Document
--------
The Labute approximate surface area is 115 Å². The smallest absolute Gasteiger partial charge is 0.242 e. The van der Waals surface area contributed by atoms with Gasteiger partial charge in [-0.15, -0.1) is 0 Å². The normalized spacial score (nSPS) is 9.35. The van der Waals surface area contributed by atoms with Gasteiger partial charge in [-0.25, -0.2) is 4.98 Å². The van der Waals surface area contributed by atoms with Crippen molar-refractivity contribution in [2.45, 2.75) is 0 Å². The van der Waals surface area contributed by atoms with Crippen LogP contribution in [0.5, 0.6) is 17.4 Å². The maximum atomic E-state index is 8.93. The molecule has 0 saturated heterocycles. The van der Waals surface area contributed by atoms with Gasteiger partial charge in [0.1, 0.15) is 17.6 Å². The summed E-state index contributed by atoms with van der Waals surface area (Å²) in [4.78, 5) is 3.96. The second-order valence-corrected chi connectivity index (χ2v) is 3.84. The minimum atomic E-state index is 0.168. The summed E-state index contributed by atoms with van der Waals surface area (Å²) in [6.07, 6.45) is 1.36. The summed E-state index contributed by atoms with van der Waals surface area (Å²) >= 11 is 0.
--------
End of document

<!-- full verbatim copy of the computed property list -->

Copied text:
The Labute approximate surface area is 115 Å². The smallest absolute Gasteiger partial charge is 0.242 e. The van der Waals surface area contributed by atoms with Gasteiger partial charge in [-0.15, -0.1) is 0 Å². The normalized spacial score (nSPS) is 9.35. The van der Waals surface area contributed by atoms with Gasteiger partial charge in [-0.25, -0.2) is 4.98 Å². The van der Waals surface area contributed by atoms with Crippen molar-refractivity contribution in [2.45, 2.75) is 0 Å². The van der Waals surface area contributed by atoms with Crippen LogP contribution in [0.5, 0.6) is 17.4 Å². The maximum atomic E-state index is 8.93. The molecule has 0 saturated heterocycles. The van der Waals surface area contributed by atoms with Gasteiger partial charge in [0.1, 0.15) is 17.6 Å². The summed E-state index contributed by atoms with van der Waals surface area (Å²) in [4.78, 5) is 3.96. The second-order valence-corrected chi connectivity index (χ2v) is 3.84. The minimum atomic E-state index is 0.168. The summed E-state index contributed by atoms with van der Waals surface area (Å²) in [6.07, 6.45) is 1.36. The summed E-state index contributed by atoms with van der Waals surface area (Å²) >= 11 is 0.